LumberJocks

Interlocking Miter Joints

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Project by Don posted 2768 days ago 5895 views 15 times favorited 14 comments Add to Favorites Watch

This small box was quite a challenge. I believe the wood is Douglas Fir, or what is referred to as Oregon in Australia. The dark wood in the lid is Ebony. The complexity is all in the joints. The finish is pure Tung Oil.

For scale, the Aus 50 cent piece is similar in size to a US silver dollar.

CCA = Constructive Criticism Appreciated

-- CanuckDon "I just love small wooden boxes!" http://dpb-photography.me/





14 comments so far

View oscorner's profile

oscorner

4564 posts in 2908 days


#1 posted 2768 days ago

That’s a very interesting miter joint. What possesed you to make this joint? Strength, the look of the joint or the challenge?

-- Jesus is Lord!

View Dick, & Barb Cain's profile

Dick, & Barb Cain

8693 posts in 2897 days


#2 posted 2768 days ago

An interesting looking joint. Do you use a router for this ? I don’t recall if I’ve ever seen a joint like this.
Do you have a diagram ?

-- -** You are never to old to set another goal or to dream a new dream ****************** Dick, & Barb Cain, Hibbing, MN. http://www.woodcarvingillustrated.com/gallery/member.php?uid=3627&protype=1

View Gary's profile

Gary

1013 posts in 2922 days


#3 posted 2768 days ago

That’s really nice; a cool design and interesting joinery.
Do the sides slide together like a half-lap bridle joint?

Merry Christmas,
Gary

-- Gary, Florida. http://www.penturners.org/forum/f70/servicepens-2014-a-111967/

View Ethan Sincox's profile

Ethan Sincox

765 posts in 2771 days


#4 posted 2768 days ago

Don,

I really like the creative thinking on the use of the interlocking miter joints – and the skill to pull them off with such exacting detail should be noted, as well!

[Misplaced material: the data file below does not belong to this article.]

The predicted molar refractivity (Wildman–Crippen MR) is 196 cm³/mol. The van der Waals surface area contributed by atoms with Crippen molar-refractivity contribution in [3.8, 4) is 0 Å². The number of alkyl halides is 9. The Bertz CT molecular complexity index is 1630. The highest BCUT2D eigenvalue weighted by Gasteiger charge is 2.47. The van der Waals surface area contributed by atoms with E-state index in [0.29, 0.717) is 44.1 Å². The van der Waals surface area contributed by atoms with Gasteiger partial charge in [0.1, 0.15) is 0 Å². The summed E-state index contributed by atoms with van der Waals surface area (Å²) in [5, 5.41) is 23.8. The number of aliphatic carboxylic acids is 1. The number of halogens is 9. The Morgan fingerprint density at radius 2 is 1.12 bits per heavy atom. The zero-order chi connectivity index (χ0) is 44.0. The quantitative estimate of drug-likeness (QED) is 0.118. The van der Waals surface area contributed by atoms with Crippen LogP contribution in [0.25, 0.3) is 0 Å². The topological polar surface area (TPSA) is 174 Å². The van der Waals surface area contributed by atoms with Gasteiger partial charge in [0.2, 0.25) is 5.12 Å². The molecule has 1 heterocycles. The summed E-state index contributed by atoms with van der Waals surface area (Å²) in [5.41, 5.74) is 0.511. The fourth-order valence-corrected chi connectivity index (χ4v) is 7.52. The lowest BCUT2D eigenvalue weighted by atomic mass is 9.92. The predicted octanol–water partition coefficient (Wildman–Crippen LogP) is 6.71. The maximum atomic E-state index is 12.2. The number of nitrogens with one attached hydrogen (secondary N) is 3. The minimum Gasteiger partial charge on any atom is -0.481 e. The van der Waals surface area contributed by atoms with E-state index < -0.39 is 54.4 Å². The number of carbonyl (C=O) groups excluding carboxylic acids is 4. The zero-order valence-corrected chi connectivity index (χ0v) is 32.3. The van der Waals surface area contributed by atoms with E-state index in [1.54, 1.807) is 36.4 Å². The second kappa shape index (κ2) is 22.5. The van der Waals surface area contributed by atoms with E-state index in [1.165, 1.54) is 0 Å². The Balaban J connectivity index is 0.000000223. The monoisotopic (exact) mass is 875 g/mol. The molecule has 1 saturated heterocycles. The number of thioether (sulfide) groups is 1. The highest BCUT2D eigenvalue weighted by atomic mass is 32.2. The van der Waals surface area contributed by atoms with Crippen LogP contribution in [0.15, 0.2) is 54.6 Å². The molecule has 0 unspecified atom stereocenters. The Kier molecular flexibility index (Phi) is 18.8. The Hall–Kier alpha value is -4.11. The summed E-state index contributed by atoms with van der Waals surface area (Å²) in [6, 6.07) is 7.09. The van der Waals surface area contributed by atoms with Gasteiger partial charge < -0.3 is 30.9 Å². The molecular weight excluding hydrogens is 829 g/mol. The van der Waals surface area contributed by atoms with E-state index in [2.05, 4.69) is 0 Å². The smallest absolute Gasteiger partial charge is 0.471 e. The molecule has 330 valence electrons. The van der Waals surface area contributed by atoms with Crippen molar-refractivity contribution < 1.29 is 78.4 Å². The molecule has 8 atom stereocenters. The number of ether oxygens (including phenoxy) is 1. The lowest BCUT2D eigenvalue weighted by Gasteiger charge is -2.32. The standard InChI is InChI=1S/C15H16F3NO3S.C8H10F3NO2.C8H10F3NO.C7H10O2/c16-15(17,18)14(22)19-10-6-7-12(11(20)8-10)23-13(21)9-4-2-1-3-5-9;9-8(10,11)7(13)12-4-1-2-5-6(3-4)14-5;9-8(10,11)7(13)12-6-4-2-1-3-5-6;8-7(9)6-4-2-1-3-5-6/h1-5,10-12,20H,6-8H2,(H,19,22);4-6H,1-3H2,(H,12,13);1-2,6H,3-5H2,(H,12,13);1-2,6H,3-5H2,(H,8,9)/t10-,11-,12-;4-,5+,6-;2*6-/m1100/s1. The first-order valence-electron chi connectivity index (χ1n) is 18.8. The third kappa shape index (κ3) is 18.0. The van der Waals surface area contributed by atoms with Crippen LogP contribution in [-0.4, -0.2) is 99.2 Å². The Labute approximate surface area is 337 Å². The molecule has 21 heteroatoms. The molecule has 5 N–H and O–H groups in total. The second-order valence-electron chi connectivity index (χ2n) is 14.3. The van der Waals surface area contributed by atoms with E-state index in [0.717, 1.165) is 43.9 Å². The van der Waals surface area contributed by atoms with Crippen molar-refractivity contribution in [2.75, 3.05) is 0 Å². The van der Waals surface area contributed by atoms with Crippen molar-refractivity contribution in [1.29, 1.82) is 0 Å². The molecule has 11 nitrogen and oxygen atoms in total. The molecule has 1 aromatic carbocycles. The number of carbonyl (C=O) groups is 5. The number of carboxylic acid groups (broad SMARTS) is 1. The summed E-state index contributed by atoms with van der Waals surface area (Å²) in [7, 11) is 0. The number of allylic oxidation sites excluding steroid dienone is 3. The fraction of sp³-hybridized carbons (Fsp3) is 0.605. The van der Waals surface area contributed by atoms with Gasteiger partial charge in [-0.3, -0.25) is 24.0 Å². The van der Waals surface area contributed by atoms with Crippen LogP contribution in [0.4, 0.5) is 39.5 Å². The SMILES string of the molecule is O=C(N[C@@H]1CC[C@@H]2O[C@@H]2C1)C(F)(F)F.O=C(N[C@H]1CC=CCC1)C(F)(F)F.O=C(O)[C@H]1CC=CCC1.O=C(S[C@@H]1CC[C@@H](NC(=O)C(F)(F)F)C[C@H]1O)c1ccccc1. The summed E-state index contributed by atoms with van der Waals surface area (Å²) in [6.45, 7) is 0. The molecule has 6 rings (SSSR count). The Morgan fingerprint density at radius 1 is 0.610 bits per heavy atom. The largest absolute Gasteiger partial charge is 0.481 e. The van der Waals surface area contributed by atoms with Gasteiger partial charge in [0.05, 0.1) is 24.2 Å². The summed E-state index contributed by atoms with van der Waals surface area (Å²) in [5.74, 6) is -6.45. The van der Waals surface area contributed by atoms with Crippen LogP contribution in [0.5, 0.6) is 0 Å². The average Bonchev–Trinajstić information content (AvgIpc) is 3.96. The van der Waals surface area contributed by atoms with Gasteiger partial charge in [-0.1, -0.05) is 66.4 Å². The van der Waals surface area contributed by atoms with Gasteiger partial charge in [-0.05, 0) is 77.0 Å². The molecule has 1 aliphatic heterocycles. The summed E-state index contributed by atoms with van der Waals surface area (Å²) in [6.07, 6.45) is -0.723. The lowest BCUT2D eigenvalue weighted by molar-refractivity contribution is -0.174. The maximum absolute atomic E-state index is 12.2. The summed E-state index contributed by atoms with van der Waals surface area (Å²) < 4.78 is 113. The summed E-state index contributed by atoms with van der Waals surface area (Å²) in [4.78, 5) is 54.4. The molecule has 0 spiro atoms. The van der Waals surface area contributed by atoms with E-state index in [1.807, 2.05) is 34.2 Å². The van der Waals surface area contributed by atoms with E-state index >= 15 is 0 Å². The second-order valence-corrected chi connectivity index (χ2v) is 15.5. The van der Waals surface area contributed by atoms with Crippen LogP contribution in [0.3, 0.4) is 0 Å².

I’m intrigued by your choice of woods. Douglas fir is pretty much on the extreme soft end of the Janka Hardness Table (coming just after most of the pines), while ebony is certianly on the opposite extreme. What criteria do you follow for wood selection? Is it strictly asthetic value? Or is it availability? Or maybe something else?

I find the ebony slightly distracting… I think there is too much competetion for attention between the lid and the joints of the box. After some thought, I don’t even think it is the wood selection (though in a larger piece, you might have some concerns with the wood movement of the douglas fir compared to the wood movement of the ebony). I think it is the way the ebony protrudes above the level of the lid. Maybe if it were more of an inlay, instead, that might turn the ebony into more of the accent I think you were trying to go for?

If you were to go that route, I would further suggest the lines of the inlay somehow mimic or enhance the lines of the box. For example, inlay a square in the lid, where the outer edges of the ebony inlay are lined up with what would be the inner edges of the box. Or expand the lid dimensions slightly and then make it so that the ebony inlay falls exactly on the sides of the box.

-- Ethan, http://thekiltedwoodworker.com

View Philip Edwards's profile

Philip Edwards

244 posts in 3037 days


#5 posted 2768 days ago

Wow! Love the box!
Isn’t the joint of Japanese origin? How did you cut it?
Cheers
Phil